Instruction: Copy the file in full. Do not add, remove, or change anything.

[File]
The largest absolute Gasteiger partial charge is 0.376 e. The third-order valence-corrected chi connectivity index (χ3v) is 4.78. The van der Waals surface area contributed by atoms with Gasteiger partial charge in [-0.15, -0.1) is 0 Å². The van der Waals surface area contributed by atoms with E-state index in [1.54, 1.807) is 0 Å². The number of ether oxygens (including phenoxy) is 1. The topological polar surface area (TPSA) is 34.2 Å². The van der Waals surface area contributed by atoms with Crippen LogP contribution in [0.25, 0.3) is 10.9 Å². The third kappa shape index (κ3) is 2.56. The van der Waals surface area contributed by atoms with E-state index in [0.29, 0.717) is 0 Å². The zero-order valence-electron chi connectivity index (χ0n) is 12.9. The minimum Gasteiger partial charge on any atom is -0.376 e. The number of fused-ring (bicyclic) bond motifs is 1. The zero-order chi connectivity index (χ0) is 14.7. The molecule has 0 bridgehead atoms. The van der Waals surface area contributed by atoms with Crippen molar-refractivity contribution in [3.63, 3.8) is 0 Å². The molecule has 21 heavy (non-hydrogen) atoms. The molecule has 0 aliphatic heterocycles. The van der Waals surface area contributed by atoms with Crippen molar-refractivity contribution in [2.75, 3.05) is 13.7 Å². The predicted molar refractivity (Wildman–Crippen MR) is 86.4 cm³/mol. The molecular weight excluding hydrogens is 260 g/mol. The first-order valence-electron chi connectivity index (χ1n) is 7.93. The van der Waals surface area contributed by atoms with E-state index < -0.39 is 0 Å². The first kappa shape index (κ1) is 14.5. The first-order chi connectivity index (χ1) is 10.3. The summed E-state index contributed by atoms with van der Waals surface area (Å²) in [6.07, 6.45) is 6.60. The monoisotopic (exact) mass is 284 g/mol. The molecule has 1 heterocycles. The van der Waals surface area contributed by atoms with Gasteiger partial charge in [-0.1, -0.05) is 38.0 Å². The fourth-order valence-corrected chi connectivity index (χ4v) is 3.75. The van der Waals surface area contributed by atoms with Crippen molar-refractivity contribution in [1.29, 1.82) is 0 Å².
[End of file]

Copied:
The largest absolute Gasteiger partial charge is 0.376 e. The third-order valence-corrected chi connectivity index (χ3v) is 4.78. The van der Waals surface area contributed by atoms with Gasteiger partial charge in [-0.15, -0.1) is 0 Å². The van der Waals surface area contributed by atoms with E-state index in [1.54, 1.807) is 0 Å². The number of ether oxygens (including phenoxy) is 1. The topological polar surface area (TPSA) is 34.2 Å². The van der Waals surface area contributed by atoms with Crippen LogP contribution in [0.25, 0.3) is 10.9 Å². The third kappa shape index (κ3) is 2.56. The van der Waals surface area contributed by atoms with E-state index in [0.29, 0.717) is 0 Å². The zero-order valence-electron chi connectivity index (χ0n) is 12.9. The minimum Gasteiger partial charge on any atom is -0.376 e. The number of fused-ring (bicyclic) bond motifs is 1. The zero-order chi connectivity index (χ0) is 14.7. The molecule has 0 bridgehead atoms. The van der Waals surface area contributed by atoms with Crippen molar-refractivity contribution in [3.63, 3.8) is 0 Å². The molecule has 21 heavy (non-hydrogen) atoms. The molecule has 0 aliphatic heterocycles. The van der Waals surface area contributed by atoms with Crippen molar-refractivity contribution in [2.75, 3.05) is 13.7 Å². The predicted molar refractivity (Wildman–Crippen MR) is 86.4 cm³/mol. The molecular weight excluding hydrogens is 260 g/mol. The first-order valence-electron chi connectivity index (χ1n) is 7.93. The van der Waals surface area contributed by atoms with E-state index < -0.39 is 0 Å². The first kappa shape index (κ1) is 14.5. The first-order chi connectivity index (χ1) is 10.3. The summed E-state index contributed by atoms with van der Waals surface area (Å²) in [6.07, 6.45) is 6.60. The monoisotopic (exact) mass is 284 g/mol. The molecule has 1 heterocycles. The van der Waals surface area contributed by atoms with Gasteiger partial charge in [-0.1, -0.05) is 38.0 Å². The fourth-order valence-corrected chi connectivity index (χ4v) is 3.75. The van der Waals surface area contributed by atoms with Crippen molar-refractivity contribution in [1.29, 1.82) is 0 Å².